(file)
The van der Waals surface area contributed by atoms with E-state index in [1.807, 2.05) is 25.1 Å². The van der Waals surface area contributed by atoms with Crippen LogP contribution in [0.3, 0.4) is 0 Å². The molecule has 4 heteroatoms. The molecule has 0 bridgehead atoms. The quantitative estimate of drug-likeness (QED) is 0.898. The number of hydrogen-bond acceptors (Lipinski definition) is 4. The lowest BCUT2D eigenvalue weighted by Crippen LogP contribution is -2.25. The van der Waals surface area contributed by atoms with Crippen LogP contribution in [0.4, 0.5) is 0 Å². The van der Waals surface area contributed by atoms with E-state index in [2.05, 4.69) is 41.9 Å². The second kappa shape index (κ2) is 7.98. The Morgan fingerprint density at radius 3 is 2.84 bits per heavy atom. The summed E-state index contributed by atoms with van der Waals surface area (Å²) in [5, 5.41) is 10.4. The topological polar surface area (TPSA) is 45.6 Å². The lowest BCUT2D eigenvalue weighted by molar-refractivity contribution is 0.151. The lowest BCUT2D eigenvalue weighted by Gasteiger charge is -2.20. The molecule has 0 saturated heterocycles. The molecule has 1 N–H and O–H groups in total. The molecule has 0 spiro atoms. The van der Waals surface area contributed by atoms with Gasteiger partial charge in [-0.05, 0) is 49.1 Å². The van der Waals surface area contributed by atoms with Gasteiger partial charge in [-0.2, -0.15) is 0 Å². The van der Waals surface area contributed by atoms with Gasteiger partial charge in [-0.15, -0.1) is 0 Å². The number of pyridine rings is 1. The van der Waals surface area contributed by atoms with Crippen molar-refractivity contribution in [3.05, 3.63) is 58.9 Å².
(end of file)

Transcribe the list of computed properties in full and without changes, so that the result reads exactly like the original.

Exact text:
The van der Waals surface area contributed by atoms with E-state index in [1.807, 2.05) is 25.1 Å². The van der Waals surface area contributed by atoms with Crippen LogP contribution in [0.3, 0.4) is 0 Å². The molecule has 4 heteroatoms. The molecule has 0 bridgehead atoms. The quantitative estimate of drug-likeness (QED) is 0.898. The number of hydrogen-bond acceptors (Lipinski definition) is 4. The lowest BCUT2D eigenvalue weighted by Crippen LogP contribution is -2.25. The van der Waals surface area contributed by atoms with Crippen LogP contribution in [0.4, 0.5) is 0 Å². The van der Waals surface area contributed by atoms with E-state index in [2.05, 4.69) is 41.9 Å². The second kappa shape index (κ2) is 7.98. The Morgan fingerprint density at radius 3 is 2.84 bits per heavy atom. The summed E-state index contributed by atoms with van der Waals surface area (Å²) in [5, 5.41) is 10.4. The topological polar surface area (TPSA) is 45.6 Å². The lowest BCUT2D eigenvalue weighted by molar-refractivity contribution is 0.151. The lowest BCUT2D eigenvalue weighted by Gasteiger charge is -2.20. The molecule has 0 saturated heterocycles. The molecule has 1 N–H and O–H groups in total. The molecule has 0 spiro atoms. The van der Waals surface area contributed by atoms with Gasteiger partial charge in [-0.05, 0) is 49.1 Å². The van der Waals surface area contributed by atoms with Gasteiger partial charge in [-0.2, -0.15) is 0 Å². The van der Waals surface area contributed by atoms with Gasteiger partial charge in [-0.15, -0.1) is 0 Å². The number of pyridine rings is 1. The van der Waals surface area contributed by atoms with Crippen molar-refractivity contribution in [3.05, 3.63) is 58.9 Å².